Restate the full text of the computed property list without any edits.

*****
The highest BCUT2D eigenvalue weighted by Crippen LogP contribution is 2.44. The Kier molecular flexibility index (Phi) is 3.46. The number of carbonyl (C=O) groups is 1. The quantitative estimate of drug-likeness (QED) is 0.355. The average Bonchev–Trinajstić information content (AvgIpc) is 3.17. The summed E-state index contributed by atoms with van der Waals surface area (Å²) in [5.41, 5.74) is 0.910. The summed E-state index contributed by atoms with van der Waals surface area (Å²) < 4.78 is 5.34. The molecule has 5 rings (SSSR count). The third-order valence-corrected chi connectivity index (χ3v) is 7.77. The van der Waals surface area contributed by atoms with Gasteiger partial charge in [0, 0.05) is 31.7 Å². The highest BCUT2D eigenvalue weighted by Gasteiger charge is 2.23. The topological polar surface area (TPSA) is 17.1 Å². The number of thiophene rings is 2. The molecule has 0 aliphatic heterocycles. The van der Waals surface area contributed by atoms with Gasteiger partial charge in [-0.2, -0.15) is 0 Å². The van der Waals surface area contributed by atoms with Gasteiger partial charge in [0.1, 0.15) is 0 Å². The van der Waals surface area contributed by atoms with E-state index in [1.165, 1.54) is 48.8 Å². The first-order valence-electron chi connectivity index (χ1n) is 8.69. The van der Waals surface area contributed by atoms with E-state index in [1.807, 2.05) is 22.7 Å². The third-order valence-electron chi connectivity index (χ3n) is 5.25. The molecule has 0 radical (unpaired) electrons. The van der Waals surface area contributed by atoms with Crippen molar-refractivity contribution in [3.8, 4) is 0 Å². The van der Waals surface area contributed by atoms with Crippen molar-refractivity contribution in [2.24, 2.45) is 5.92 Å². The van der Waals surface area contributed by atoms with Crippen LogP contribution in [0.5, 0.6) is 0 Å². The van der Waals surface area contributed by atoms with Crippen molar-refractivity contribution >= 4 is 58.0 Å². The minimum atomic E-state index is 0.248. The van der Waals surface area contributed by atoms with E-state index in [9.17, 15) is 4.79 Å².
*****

The highest BCUT2D eigenvalue weighted by Crippen LogP contribution is 2.44. The Kier molecular flexibility index (Phi) is 3.46. The number of carbonyl (C=O) groups is 1. The quantitative estimate of drug-likeness (QED) is 0.355. The average Bonchev–Trinajstić information content (AvgIpc) is 3.17. The summed E-state index contributed by atoms with van der Waals surface area (Å²) in [5.41, 5.74) is 0.910. The summed E-state index contributed by atoms with van der Waals surface area (Å²) < 4.78 is 5.34. The molecule has 5 rings (SSSR count). The third-order valence-corrected chi connectivity index (χ3v) is 7.77. The van der Waals surface area contributed by atoms with Gasteiger partial charge in [0, 0.05) is 31.7 Å². The highest BCUT2D eigenvalue weighted by Gasteiger charge is 2.23. The topological polar surface area (TPSA) is 17.1 Å². The number of thiophene rings is 2. The molecule has 0 aliphatic heterocycles. The van der Waals surface area contributed by atoms with Gasteiger partial charge in [-0.2, -0.15) is 0 Å². The van der Waals surface area contributed by atoms with Gasteiger partial charge in [0.1, 0.15) is 0 Å². The van der Waals surface area contributed by atoms with E-state index in [1.165, 1.54) is 48.8 Å². The first-order valence-electron chi connectivity index (χ1n) is 8.69. The van der Waals surface area contributed by atoms with E-state index in [1.807, 2.05) is 22.7 Å². The third-order valence-electron chi connectivity index (χ3n) is 5.25. The molecule has 0 radical (unpaired) electrons. The van der Waals surface area contributed by atoms with Crippen molar-refractivity contribution in [3.8, 4) is 0 Å². The van der Waals surface area contributed by atoms with Crippen molar-refractivity contribution in [2.24, 2.45) is 5.92 Å². The van der Waals surface area contributed by atoms with Crippen LogP contribution in [0.5, 0.6) is 0 Å². The van der Waals surface area contributed by atoms with Crippen molar-refractivity contribution >= 4 is 58.0 Å². The minimum atomic E-state index is 0.248. The van der Waals surface area contributed by atoms with E-state index in [9.17, 15) is 4.79 Å².